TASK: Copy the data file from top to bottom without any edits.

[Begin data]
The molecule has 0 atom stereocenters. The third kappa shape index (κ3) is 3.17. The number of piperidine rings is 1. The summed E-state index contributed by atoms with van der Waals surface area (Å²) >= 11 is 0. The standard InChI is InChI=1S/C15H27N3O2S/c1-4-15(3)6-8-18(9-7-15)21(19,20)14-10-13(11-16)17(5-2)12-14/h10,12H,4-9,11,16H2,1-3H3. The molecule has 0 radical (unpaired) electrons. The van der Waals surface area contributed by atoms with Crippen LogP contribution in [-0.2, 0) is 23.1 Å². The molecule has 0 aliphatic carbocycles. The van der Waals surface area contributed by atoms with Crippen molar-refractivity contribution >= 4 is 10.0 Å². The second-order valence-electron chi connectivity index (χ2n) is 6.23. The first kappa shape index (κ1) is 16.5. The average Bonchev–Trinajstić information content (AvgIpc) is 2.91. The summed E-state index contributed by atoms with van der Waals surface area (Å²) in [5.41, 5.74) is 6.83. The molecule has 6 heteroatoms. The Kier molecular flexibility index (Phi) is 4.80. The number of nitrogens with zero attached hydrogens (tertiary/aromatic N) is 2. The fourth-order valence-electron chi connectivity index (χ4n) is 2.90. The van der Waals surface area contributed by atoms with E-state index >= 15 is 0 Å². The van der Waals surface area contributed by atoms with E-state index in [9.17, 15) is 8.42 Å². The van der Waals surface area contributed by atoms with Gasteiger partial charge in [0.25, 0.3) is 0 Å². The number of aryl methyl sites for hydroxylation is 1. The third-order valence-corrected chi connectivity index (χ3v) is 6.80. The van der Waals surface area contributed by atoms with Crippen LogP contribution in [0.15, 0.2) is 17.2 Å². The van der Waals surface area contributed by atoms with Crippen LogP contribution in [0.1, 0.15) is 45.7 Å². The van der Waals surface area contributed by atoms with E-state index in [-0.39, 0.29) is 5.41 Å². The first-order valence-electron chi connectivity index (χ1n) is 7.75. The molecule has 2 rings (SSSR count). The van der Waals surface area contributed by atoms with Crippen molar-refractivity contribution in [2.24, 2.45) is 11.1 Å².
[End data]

The molecule has 0 atom stereocenters. The third kappa shape index (κ3) is 3.17. The number of piperidine rings is 1. The summed E-state index contributed by atoms with van der Waals surface area (Å²) >= 11 is 0. The standard InChI is InChI=1S/C15H27N3O2S/c1-4-15(3)6-8-18(9-7-15)21(19,20)14-10-13(11-16)17(5-2)12-14/h10,12H,4-9,11,16H2,1-3H3. The molecule has 0 radical (unpaired) electrons. The van der Waals surface area contributed by atoms with Crippen LogP contribution in [-0.2, 0) is 23.1 Å². The molecule has 0 aliphatic carbocycles. The van der Waals surface area contributed by atoms with Crippen molar-refractivity contribution >= 4 is 10.0 Å². The second-order valence-electron chi connectivity index (χ2n) is 6.23. The first kappa shape index (κ1) is 16.5. The average Bonchev–Trinajstić information content (AvgIpc) is 2.91. The summed E-state index contributed by atoms with van der Waals surface area (Å²) in [5.41, 5.74) is 6.83. The molecule has 6 heteroatoms. The Kier molecular flexibility index (Phi) is 4.80. The number of nitrogens with zero attached hydrogens (tertiary/aromatic N) is 2. The fourth-order valence-electron chi connectivity index (χ4n) is 2.90. The van der Waals surface area contributed by atoms with E-state index >= 15 is 0 Å². The van der Waals surface area contributed by atoms with E-state index in [9.17, 15) is 8.42 Å². The van der Waals surface area contributed by atoms with Gasteiger partial charge in [0.25, 0.3) is 0 Å². The number of aryl methyl sites for hydroxylation is 1. The third-order valence-corrected chi connectivity index (χ3v) is 6.80. The van der Waals surface area contributed by atoms with Crippen LogP contribution in [0.15, 0.2) is 17.2 Å². The van der Waals surface area contributed by atoms with Crippen LogP contribution in [0.1, 0.15) is 45.7 Å². The van der Waals surface area contributed by atoms with E-state index in [-0.39, 0.29) is 5.41 Å². The first-order valence-electron chi connectivity index (χ1n) is 7.75. The molecule has 2 rings (SSSR count). The van der Waals surface area contributed by atoms with Crippen molar-refractivity contribution in [2.24, 2.45) is 11.1 Å².